A closer examination of Anthony Albanese's Budget reply speech reveals that it lacks any substance behind his words, writes Professor John Quiggin.
THE BUDGET brought down by Treasurer Josh Frydenberg on Tuesday ought to have been an easy target for Labor. The Liberals have spent more than a decade denouncing Labor’s use of Keynesian fiscal policy to save Australia from the consequences of the Global Financial Crisis and the debt and deficits that have ensued. Ever since regaining office in 2013, they have promised a return to budget surplus, even announcing in April 2019 that the Budget was “back in the black”.
When the pandemic hit, the Government briefly tried to pretend that its response, unlike that of Labor, would be limited and responsible. But as the magnitude of the crisis became evident, the limits were rightly cast aside.
The fiscal stimulus introduced in response to the COVID-19 pandemic ensured that the promised 2019-20 surplus turned into a massive deficit, followed by another in the current 2020-21 financial year. With the worst economic effects of the pandemic behind us and the JobKeeper and JobSeeker programs wound down, the Government might have been expected to have returned to the pre-pandemic policy of budget “repair”.
Instead, Frydenberg’s Budget marked an effective admission that Labor had got it right in 2008 and that any return to surplus should be deferred until the economy had returned to full employment. Labor should have jumped on this admission and sought to cement a commitment to the use of active Keynesian fiscal policy to stabilise the economy.
Instead, Shadow Treasurer Jim Chalmers repeatedly denounced the “trillion-dollar debt burden” arising from the Government’s policies and promised a rapid pivot to “budget repair” as soon as economic circumstances permitted. “Budget repair” is a euphemism for the austerity policies that have wreaked havoc globally since the GFC.
The Budget was just as vulnerable on its tax and expenditure priorities. Half a billion dollars was thrown in to support the fantasy that a combination of gas and carbon sequestration represents a viable way of decarbonising the economy. There was nothing for realistic approaches like electric vehicles and renewable energy.
At a time of grave skill shortages, the Budget cut funding for universities, already hit by the exclusion of international students. Tax cuts for high-income earners, disgracefully legislated years in advance, are now appearing in the forward estimates, crippling the Government’s abilities to meet social needs in the future. The miserable $40 increase offered to the unemployed when JobKeeper expired was unchanged.
Anthony Albanese’s Budget reply speech hit the right notes in rhetorical terms. He spoke of the need to build back better, to support advanced manufacturing, high-value industries and a world-class services sector and to make Australia a renewable energy power.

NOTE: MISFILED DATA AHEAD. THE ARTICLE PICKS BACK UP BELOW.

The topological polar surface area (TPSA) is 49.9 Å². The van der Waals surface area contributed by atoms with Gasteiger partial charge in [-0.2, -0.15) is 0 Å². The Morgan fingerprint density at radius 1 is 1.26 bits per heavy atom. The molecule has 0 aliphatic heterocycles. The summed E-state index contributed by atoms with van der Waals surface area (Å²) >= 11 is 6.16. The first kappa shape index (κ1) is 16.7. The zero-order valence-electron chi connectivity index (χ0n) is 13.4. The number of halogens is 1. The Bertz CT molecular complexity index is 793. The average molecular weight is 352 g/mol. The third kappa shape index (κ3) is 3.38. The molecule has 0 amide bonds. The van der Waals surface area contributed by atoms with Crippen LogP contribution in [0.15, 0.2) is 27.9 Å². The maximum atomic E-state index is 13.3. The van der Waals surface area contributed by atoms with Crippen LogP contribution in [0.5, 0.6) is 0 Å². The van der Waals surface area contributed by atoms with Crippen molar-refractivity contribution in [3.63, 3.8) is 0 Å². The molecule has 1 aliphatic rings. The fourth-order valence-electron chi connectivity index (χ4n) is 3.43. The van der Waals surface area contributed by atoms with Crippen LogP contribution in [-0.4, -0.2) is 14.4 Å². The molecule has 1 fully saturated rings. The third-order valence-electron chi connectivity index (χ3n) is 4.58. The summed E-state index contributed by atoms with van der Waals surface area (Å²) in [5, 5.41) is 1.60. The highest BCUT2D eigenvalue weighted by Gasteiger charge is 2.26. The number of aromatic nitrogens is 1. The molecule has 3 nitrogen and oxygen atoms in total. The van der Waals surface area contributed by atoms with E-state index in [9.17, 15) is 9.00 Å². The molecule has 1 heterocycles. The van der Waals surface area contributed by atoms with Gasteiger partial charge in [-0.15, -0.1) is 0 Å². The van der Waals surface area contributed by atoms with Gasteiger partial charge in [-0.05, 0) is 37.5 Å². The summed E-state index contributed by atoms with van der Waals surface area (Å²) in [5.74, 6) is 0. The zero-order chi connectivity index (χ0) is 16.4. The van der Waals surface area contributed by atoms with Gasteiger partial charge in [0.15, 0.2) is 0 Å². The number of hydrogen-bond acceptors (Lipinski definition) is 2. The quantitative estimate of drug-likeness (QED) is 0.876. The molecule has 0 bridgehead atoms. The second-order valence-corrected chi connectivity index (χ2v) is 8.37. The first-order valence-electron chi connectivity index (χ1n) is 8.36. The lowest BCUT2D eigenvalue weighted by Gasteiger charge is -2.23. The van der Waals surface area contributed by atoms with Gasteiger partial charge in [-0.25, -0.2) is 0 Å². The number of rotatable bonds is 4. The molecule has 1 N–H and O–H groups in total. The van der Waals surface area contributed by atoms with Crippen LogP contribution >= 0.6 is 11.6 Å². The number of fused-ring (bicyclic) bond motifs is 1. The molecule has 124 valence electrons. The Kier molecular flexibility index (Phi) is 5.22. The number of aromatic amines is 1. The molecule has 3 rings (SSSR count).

But when it came to substance, there was next to nothing. The transition to clean energy needed to build back better will require billions in new investment. But in response to Frydenberg’s grossly misdirected spending of $500 million, Albanese offered only $100 million to be spent on clean energy apprenticeships.
Rather than fix university funding, Albanese promised 2,000 grants to help recent graduates start small businesses. In explanation, he said that the universities weren’t doing enough to commercialise research, the kind of philistinism we’ve come to expect from LNP ministers like Dan Tehan. The proposal itself turned out to have been a repackaging of one put forward by Bill Shorten in 2015, so minor at the time that nearly everyone had forgotten it.
The big-ticket item, or so it seemed, was $10 billion for social housing. But on closer examination, the proposed expenditure on the Housing Australia Future Fund is a big fat zero. Rather, the plan involves a complex piece of neoliberal financial jiggery-pokery.
The idea is that the existing National Housing Finance and Investment Corporation would borrow the $10 billion and invest it with the Future Fund. On the highly optimistic assumption that the Future Fund would continue to generate double-digit returns, the proceeds of this investment would be used to fund new housing. All of this would be off-budget, thereby helping to stave off the bogey of public debt.
As with the clean energy policy, nearly all the jobs to be created here will be in stereotypically male “hard hat” occupations. Albanese’s response to the widespread demand for a Budget focused on women is that some of the houses to be constructed will be set aside for women escaping domestic violence. This isn’t much of an advance on the Morrison Government's defence of its last Budget, that women would benefit by driving on the roads to be constructed.
In view of the electoral failure of Bill Shorten’s ambitious program in 2019, it would have been unrealistic to expect radical proposals from Albanese this time. But our current crisis demands more than the handful of small-bore policy initiatives we got on Thursday night.
John Quiggin is Professor of Economics at the University of Queensland. His new book, The Economic Consequences of the Pandemic, will be published by Yale University Press in late 2021.
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